Stilley has just filed a motion asking for reconsideration of an order that failed to consider and decide the specific claims raised, with respect to the government’s interference with Stilley’s legal resources. Also filed is an adoption of Lindsey Springer’s appeal brief. This post contains links to 1) the Court’s 12-27-10 order regarding briefing, 2) Stilley’s motion for reconsideration, and 3) Stilley’s adoption of Springer’s brief, in which he explains how Springer’s arguments are applicable to him, such that his conviction should be reversed and dismissed.

Court Order-122710

Motion Reconsider-011511

Adoption of Arguments-011511

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Stilley has spent more than 6 months trying to stop the Department of Justice’s (DOJ’s) affirmative interference with Stilley’s right to access the courts. The Court told Stilley that he must exhaust his administrative remedies. The Department of Justice-Federal Bureau of Prisons (DOJ-BOP) stonewalled Stilley’s administrative claims, refusing to rule one way or another. The prison warden denied Stilley’s claims on 12-18-2010, which was after the deadline for filing his appeal brief, and after Springer actually filed his appeal brief. No reason was given for the denial. Stilley has appealed this decision to the Regional office. If that is denied, Stilley must appeal to the National office before he can appeal the decision to the courts.

Facing an impending deadline for filing his appeal brief, with no ruling on the merits of his constitutional claims, Stilley filed a motion asking the Court to explain how he should preserve his right to be free from government interference with access to the courts using his own legal resources. The DOJ-BOP was sabotaging the very due process rights that the Court directed Stilley to use, without any apparent fear of discipline from the Court. At the same time, the Court imposed a “final” deadline for filing the appellate brief.

The Court directed the DOJ to respond. The DOJ’s response claimed that because Stilley declined a government paid lawyer at trial, the DOJ was free to interfere with his access to legal authorities, court papers, etc., as much as they chose. Without waiting for a reply, the Court abruptly entered an order [light this up with a link, if you can] offering Stilley a court appointed lawyer at government expense, and telling him that he must pick one of 4 choices that the Court offered.

Stilley filed a motion for reconsideration, explaining that 1) under the appellate rules he had a right to reply, 2) the DOJ’s claims constitute a perversion of the case law on the subject, which always prohibits the government from actively interfering with a prison inmate’s use of his own legal resources, without regard to whether he had a lawyer, and 3) Stilley is entitled to file his own adoption[light this up with the adoption pleading] of Springer’s brief and to file his own full length brief as well.

This isn’t exactly leisure reading. Nevertheless I hope you’ll seriously consider reading or at least reading at these documents. This case is increasingly defined by the DOJ’s assault on the idea that prison inmates should be free from active governmental interference with their right of access to the courts. This right is guaranteed by the 1st Amendment right to petition, as well as the right to due process.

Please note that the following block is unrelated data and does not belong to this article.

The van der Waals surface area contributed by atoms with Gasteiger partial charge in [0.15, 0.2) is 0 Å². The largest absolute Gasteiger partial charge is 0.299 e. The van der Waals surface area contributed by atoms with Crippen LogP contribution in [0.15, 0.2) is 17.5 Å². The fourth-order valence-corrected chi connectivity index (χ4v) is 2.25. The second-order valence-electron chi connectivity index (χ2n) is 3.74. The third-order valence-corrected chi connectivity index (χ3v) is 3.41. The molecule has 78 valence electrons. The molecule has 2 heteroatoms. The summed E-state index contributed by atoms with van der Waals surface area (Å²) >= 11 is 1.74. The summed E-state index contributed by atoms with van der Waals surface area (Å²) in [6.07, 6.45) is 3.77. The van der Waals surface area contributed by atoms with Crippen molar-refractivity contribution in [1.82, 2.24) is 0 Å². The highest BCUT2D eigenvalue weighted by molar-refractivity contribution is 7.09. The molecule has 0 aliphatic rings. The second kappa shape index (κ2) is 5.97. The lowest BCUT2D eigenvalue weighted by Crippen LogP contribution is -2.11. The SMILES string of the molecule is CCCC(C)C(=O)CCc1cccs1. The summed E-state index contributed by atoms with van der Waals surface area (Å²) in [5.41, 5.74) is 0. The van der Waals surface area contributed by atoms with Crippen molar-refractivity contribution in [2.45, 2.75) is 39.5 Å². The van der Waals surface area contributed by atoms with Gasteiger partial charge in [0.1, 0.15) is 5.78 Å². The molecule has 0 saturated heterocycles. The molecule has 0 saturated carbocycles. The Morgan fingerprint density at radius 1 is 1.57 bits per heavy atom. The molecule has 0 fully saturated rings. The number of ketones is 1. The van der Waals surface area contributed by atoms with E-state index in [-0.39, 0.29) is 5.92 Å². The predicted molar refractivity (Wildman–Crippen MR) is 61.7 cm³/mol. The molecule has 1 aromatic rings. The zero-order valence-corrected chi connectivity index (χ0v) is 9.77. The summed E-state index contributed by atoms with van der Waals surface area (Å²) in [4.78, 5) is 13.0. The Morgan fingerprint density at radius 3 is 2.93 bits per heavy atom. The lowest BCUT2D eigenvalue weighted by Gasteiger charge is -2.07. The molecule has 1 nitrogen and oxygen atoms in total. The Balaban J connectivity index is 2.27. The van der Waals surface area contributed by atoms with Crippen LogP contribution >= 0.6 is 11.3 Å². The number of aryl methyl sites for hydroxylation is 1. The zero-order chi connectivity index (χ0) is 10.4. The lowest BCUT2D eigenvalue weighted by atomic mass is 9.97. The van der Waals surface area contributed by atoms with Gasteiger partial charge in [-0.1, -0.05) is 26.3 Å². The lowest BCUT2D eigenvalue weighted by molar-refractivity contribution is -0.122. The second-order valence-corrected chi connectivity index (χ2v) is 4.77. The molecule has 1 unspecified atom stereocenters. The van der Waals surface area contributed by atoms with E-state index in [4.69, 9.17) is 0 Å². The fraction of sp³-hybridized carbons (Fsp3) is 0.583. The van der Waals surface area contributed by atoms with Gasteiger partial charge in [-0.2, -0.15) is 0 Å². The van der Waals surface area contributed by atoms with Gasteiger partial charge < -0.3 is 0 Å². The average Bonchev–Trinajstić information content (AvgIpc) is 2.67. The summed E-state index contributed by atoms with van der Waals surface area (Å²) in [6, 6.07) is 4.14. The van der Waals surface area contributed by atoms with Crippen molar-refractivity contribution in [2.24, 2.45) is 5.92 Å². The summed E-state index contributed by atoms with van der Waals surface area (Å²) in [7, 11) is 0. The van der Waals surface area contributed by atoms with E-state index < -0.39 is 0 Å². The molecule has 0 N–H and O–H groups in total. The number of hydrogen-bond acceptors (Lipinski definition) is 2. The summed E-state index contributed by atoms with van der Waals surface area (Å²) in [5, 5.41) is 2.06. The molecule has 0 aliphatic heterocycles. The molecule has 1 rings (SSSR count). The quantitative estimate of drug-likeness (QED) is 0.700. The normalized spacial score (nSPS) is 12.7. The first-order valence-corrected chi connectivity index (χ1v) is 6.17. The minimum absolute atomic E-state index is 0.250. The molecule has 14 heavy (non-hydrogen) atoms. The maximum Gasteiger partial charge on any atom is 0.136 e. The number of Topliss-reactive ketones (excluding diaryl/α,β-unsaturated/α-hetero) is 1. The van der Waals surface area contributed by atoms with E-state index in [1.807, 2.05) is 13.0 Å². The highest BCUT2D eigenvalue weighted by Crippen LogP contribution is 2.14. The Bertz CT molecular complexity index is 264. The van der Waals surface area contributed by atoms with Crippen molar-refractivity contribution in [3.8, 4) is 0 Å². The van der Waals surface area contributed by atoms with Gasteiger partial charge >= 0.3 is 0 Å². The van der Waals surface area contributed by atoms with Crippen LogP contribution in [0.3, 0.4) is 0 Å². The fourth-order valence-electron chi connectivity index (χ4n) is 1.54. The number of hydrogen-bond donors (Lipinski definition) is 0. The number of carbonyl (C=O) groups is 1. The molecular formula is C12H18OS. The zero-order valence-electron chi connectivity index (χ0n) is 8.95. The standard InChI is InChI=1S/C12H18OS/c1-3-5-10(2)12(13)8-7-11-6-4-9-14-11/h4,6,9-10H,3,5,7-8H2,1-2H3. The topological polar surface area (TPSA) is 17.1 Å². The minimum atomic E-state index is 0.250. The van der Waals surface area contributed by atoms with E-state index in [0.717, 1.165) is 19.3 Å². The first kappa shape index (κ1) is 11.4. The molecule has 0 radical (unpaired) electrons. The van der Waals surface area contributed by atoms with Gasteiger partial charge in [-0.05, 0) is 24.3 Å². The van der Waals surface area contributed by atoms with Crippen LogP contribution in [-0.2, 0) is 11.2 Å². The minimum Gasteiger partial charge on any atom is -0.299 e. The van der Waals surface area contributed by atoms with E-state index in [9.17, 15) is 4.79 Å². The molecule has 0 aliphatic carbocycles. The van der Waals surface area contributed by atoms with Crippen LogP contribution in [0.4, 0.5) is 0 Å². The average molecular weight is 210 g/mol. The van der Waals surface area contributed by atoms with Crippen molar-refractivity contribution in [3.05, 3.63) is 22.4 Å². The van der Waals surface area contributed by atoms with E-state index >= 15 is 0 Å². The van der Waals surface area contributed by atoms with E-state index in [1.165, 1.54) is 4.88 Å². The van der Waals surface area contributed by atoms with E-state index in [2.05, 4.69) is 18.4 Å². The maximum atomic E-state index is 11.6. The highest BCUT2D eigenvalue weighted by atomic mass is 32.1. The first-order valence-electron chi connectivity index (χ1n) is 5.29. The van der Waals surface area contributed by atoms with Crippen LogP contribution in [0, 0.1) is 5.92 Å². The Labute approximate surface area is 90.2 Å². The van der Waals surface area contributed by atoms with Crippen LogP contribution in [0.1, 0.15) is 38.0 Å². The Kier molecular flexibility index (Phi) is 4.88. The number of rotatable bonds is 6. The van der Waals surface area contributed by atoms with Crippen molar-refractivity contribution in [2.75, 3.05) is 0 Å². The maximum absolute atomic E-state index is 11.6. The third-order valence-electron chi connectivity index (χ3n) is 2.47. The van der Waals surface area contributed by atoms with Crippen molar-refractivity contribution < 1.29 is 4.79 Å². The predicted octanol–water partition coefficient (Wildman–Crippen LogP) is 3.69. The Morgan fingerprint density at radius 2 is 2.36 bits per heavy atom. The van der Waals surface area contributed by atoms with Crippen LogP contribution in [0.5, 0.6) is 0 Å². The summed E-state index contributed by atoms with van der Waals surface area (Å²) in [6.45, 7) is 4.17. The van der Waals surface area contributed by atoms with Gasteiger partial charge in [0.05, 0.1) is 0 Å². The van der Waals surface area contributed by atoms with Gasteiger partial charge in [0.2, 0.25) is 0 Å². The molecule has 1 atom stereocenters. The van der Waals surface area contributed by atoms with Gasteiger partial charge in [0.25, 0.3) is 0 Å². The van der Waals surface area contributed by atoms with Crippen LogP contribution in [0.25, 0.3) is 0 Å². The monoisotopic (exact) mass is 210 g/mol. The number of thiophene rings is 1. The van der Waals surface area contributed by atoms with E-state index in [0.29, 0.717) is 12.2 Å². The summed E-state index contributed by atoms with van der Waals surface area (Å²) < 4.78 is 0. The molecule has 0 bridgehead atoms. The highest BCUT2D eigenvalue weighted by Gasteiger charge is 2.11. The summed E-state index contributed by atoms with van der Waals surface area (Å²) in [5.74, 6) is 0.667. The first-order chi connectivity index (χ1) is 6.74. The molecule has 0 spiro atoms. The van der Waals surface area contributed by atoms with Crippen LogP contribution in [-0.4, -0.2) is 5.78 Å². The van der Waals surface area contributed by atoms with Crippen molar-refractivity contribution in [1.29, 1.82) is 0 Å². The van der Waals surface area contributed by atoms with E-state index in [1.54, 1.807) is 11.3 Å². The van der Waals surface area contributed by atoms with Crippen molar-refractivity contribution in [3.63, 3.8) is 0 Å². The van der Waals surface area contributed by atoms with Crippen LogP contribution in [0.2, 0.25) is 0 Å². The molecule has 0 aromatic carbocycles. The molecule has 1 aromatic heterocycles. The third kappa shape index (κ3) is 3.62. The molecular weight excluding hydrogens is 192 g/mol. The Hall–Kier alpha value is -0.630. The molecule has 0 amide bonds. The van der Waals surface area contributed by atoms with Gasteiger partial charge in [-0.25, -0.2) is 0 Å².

The United States has not achieved a prison population 5 times the rest of the world, on a per capita basis, by honesty and fair dealings with persons charged with crimes. The DOJ routinely extorts testimony, money and property, and plea deals from its victims. In order to silence the victims as they serve their unduly harsh sentences, the DOJ prevents inmates from using their own equipment and services to prepare legal documents. The equipment supplied by the DOJ is so wretchedly inadequate that it poses no significant threat to DOJ corruption.

The DOJ has evolved into an extortion racket and political slush fund. The DOJ cares little about justice and much about money and power. Each prisoner represents the opportunity to chisel some $40,000 annually out of the US treasury, much of which will be siphoned off by the politically well connected, rather than used for its intended purpose.

As citizens of a “representative democracy” we bear some responsibility for what our government does. We pay the freight, and we elect our leaders. We don’t just have the right to object to our leaders when government agencies become corrupt or incompetent or both. We have a moral obligation so to do.

The German people during WWII were mostly decent people. A tiny minority committed atrocities. Most did nothing worse than giving power to persons unworthy of it, and trusting the government when they should have been skeptical. They did tend to think that they were the greatest people in the world, a sentiment that many of us seem to have today. They were confident that their greatness would give them victory and spare them from calamity. They were wrong.

The citizens of these United States would do well to vigorously object to the systematic, institutionalized deprivation of due process practiced by the US DOJ, and its subsidiary the DOJ-BOP.